Carnegie Mellon University
February 26, 2024

Faculty Spotlight: Manasvini Singh

By Stacy Kish

The research of Manasvini Singh, assistant professor in the Department of Social and Decision Sciences, lies at the intersection of decision theory and health policy.

Tell me about your scholarly work.

I apply theories of decision-making from psychology and economics to “real-world” data to see whether these behavioral theories hold up in the real world and quantify the consequences of such behaviors in the wild, so to speak. I am particularly interested in how physicians make decisions, the effects of individual factors and organizational environments on such decisions, and their implications for patient welfare. An applied economist by training, I use modern econometric techniques to identify such causal relationships using large, secondary datasets.

How is your scholarly work adding to the greater field?

Much of what we know about human behavior and decision-making comes from lab experiments. My work complements and extends this research. While lab experiments allow for the careful development and testing of theory, much remains unknown:

  • Do behaviors observed in the lab generalize to less “sanitized” settings?
  • What types of factors trigger, moderate and/or suppress these behaviors in the world?
  • What are the broader implications — good and bad — of these decision-making processes?
  • How can we use this knowledge about how people make decisions to create a better society?

These questions cannot be answered as easily in the lab. At the same time, finding causal answers to these questions using observational data is difficult, because humans are messy and the environments they make decisions in are even messier. This is where my work comes into play. I try to find creative ways to use observational data to understand how humans make decisions and find ways to help them make better decisions.

How did you become interested in this topic?

I took a slightly circuitous route to this topic. I first became interested in health policy and then decision-making, specifically, by physicians. I remember during my Ph.D., I read a working paper that showed that a health policy didn’t have the intended effect because it failed to account for the “human element.” The paper focused on the Affordable Care Act — which expanded insurance coverage of behavioral health services under Medicaid. The ACA was expected to significantly increase the use of these services, which patient advocates saw as a big win. In reality, the effect was muted. Why? It turns out that Medicaid reimburses healthcare providers at lower rates than other insurance plans, so providers largely stopped accepting new Medicaid patients. This policy, which was supposed to increase healthcare access, ended up falling short because it didn’t account for core human behavior. That’s when I realized I was interested in the human element of it all — how people make decisions and why, and how it affects those around them and us as a society.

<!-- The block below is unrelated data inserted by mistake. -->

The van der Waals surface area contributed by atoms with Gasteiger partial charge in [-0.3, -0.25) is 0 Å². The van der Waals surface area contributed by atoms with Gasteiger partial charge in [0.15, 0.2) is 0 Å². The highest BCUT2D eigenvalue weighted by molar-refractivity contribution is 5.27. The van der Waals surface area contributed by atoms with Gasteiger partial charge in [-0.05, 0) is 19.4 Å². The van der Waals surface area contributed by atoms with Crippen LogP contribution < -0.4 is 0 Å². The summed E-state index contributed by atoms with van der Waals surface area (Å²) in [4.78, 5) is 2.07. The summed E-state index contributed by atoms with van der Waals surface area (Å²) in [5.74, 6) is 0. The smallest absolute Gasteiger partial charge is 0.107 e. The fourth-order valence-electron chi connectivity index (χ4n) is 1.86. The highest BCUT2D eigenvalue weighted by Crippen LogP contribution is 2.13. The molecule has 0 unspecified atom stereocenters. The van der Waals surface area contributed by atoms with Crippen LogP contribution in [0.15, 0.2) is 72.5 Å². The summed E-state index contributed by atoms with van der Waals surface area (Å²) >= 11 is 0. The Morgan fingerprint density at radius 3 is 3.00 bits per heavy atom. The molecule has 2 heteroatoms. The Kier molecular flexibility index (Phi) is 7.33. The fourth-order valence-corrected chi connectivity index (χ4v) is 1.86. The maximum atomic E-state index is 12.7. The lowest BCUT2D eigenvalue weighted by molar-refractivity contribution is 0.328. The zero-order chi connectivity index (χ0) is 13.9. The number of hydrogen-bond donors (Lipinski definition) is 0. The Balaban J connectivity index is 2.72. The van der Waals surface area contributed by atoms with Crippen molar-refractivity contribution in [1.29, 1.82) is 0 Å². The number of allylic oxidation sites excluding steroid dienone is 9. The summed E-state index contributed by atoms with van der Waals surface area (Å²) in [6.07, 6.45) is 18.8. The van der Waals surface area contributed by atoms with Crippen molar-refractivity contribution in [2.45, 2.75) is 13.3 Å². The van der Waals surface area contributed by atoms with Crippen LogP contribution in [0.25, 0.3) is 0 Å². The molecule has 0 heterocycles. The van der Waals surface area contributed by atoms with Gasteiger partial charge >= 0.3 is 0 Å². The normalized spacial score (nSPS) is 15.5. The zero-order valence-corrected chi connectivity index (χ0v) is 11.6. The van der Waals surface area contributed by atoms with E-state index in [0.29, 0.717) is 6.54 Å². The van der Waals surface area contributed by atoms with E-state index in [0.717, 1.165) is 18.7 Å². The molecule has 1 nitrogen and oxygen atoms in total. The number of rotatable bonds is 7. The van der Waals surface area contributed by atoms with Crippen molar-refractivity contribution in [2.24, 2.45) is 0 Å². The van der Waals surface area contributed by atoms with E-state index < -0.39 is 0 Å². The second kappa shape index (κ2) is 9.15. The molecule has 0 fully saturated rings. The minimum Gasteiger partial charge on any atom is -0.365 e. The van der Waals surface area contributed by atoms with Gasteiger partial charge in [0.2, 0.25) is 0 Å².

What are you most excited to accomplish as a faculty member at CMU?

There are few better places in the world to be interested in what I’m interested in than CMU. I sometimes feel like I’m at an all-you-can-eat buffet, with brilliant minds at every turn, everybody doing important and interesting work, with the potential for amazing collaborations with every conversation. I guess what I’m most excited about accomplishing at CMU — and especially SDS —  is learning from the best in the field, engaging in research and pedagogy that is both impactful and intellectually fulfilling, and working with some of the smartest and innovative people (both students and faculty) out there. 

What are your goals for the next generation of scholars?

I already feel like a dinosaur compared to some of the new Ph.D. students. They are all doing such important and clever work. My goals for the next generation of scholars then is to help them maintain this excellence while also working to make the profession less elitist, more welcoming to those previously marginalized (but whose perspective and expertise the profession direly needs) and generally less resistant to change. 

The Faculty Spotlight series features new and junior faculty at the Dietrich College of Humanities and Social Sciences at Carnegie Mellon University. Stay tuned for our next installment to learn more about the dynamic and engaging research and scholarly work being conducted in the college.